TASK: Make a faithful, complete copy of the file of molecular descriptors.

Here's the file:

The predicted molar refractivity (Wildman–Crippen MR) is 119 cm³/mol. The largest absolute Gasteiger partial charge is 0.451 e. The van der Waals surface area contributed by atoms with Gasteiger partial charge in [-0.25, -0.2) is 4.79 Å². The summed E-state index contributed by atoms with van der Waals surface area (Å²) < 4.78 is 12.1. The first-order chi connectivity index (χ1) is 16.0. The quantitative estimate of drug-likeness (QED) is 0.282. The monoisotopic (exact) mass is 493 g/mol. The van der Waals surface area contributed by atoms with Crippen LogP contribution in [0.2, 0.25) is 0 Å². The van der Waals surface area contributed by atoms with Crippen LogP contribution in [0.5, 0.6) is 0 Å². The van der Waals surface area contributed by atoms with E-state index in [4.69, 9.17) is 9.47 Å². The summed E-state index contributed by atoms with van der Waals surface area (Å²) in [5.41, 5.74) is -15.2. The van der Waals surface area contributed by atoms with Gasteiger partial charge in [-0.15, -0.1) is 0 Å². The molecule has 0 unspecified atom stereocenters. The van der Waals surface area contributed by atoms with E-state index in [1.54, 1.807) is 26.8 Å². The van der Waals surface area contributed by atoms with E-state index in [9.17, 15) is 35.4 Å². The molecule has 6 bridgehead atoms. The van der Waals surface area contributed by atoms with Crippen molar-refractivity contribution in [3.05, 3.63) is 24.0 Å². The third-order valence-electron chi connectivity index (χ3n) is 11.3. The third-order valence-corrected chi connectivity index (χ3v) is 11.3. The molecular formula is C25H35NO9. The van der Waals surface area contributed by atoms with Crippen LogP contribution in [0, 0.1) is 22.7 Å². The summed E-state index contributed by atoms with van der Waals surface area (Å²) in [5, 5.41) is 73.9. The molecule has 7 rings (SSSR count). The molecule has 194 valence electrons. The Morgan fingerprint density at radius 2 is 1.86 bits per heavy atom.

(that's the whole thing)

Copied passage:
The predicted molar refractivity (Wildman–Crippen MR) is 119 cm³/mol. The largest absolute Gasteiger partial charge is 0.451 e. The van der Waals surface area contributed by atoms with Gasteiger partial charge in [-0.25, -0.2) is 4.79 Å². The summed E-state index contributed by atoms with van der Waals surface area (Å²) < 4.78 is 12.1. The first-order chi connectivity index (χ1) is 16.0. The quantitative estimate of drug-likeness (QED) is 0.282. The monoisotopic (exact) mass is 493 g/mol. The van der Waals surface area contributed by atoms with Crippen LogP contribution in [0.2, 0.25) is 0 Å². The van der Waals surface area contributed by atoms with Crippen LogP contribution in [0.5, 0.6) is 0 Å². The van der Waals surface area contributed by atoms with E-state index in [4.69, 9.17) is 9.47 Å². The summed E-state index contributed by atoms with van der Waals surface area (Å²) in [5.41, 5.74) is -15.2. The van der Waals surface area contributed by atoms with Gasteiger partial charge in [-0.15, -0.1) is 0 Å². The molecule has 0 unspecified atom stereocenters. The van der Waals surface area contributed by atoms with E-state index in [1.54, 1.807) is 26.8 Å². The van der Waals surface area contributed by atoms with E-state index in [9.17, 15) is 35.4 Å². The molecule has 6 bridgehead atoms. The van der Waals surface area contributed by atoms with Crippen molar-refractivity contribution in [3.05, 3.63) is 24.0 Å². The third-order valence-electron chi connectivity index (χ3n) is 11.3. The third-order valence-corrected chi connectivity index (χ3v) is 11.3. The molecular formula is C25H35NO9. The van der Waals surface area contributed by atoms with Crippen LogP contribution in [0, 0.1) is 22.7 Å². The summed E-state index contributed by atoms with van der Waals surface area (Å²) in [5, 5.41) is 73.9. The molecule has 7 rings (SSSR count). The molecule has 194 valence electrons. The Morgan fingerprint density at radius 2 is 1.86 bits per heavy atom.